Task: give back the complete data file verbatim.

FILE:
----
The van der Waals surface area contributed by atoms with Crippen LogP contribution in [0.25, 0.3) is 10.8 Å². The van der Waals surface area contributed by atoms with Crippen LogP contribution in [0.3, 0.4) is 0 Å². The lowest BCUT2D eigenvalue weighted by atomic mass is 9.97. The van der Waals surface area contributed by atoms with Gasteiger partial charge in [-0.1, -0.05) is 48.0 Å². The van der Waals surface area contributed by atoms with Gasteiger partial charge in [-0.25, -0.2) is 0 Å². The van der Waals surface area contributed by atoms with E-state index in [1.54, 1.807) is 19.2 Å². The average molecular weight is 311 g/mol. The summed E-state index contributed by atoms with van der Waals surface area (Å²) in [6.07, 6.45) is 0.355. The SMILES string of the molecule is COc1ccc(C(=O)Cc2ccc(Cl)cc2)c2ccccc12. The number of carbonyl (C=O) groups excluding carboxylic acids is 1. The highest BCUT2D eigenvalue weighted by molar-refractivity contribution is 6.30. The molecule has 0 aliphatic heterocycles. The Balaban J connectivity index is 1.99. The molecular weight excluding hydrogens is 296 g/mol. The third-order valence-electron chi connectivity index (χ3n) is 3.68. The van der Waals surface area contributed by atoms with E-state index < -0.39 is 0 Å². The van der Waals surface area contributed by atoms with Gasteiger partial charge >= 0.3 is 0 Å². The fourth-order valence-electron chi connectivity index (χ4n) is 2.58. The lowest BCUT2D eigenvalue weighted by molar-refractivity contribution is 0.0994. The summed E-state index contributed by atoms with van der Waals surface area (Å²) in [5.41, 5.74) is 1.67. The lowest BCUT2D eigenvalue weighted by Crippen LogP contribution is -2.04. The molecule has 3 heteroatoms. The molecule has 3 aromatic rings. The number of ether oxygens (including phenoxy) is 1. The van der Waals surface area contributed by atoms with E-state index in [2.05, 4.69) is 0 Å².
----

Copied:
The van der Waals surface area contributed by atoms with Crippen LogP contribution in [0.25, 0.3) is 10.8 Å². The van der Waals surface area contributed by atoms with Crippen LogP contribution in [0.3, 0.4) is 0 Å². The lowest BCUT2D eigenvalue weighted by atomic mass is 9.97. The van der Waals surface area contributed by atoms with Gasteiger partial charge in [-0.1, -0.05) is 48.0 Å². The van der Waals surface area contributed by atoms with Gasteiger partial charge in [-0.25, -0.2) is 0 Å². The van der Waals surface area contributed by atoms with E-state index in [1.54, 1.807) is 19.2 Å². The average molecular weight is 311 g/mol. The summed E-state index contributed by atoms with van der Waals surface area (Å²) in [6.07, 6.45) is 0.355. The SMILES string of the molecule is COc1ccc(C(=O)Cc2ccc(Cl)cc2)c2ccccc12. The number of carbonyl (C=O) groups excluding carboxylic acids is 1. The highest BCUT2D eigenvalue weighted by molar-refractivity contribution is 6.30. The molecule has 0 aliphatic heterocycles. The Balaban J connectivity index is 1.99. The molecular weight excluding hydrogens is 296 g/mol. The third-order valence-electron chi connectivity index (χ3n) is 3.68. The van der Waals surface area contributed by atoms with E-state index < -0.39 is 0 Å². The van der Waals surface area contributed by atoms with Gasteiger partial charge >= 0.3 is 0 Å². The fourth-order valence-electron chi connectivity index (χ4n) is 2.58. The lowest BCUT2D eigenvalue weighted by molar-refractivity contribution is 0.0994. The summed E-state index contributed by atoms with van der Waals surface area (Å²) in [5.41, 5.74) is 1.67. The lowest BCUT2D eigenvalue weighted by Crippen LogP contribution is -2.04. The molecule has 3 heteroatoms. The molecule has 3 aromatic rings. The number of ether oxygens (including phenoxy) is 1. The van der Waals surface area contributed by atoms with E-state index in [2.05, 4.69) is 0 Å².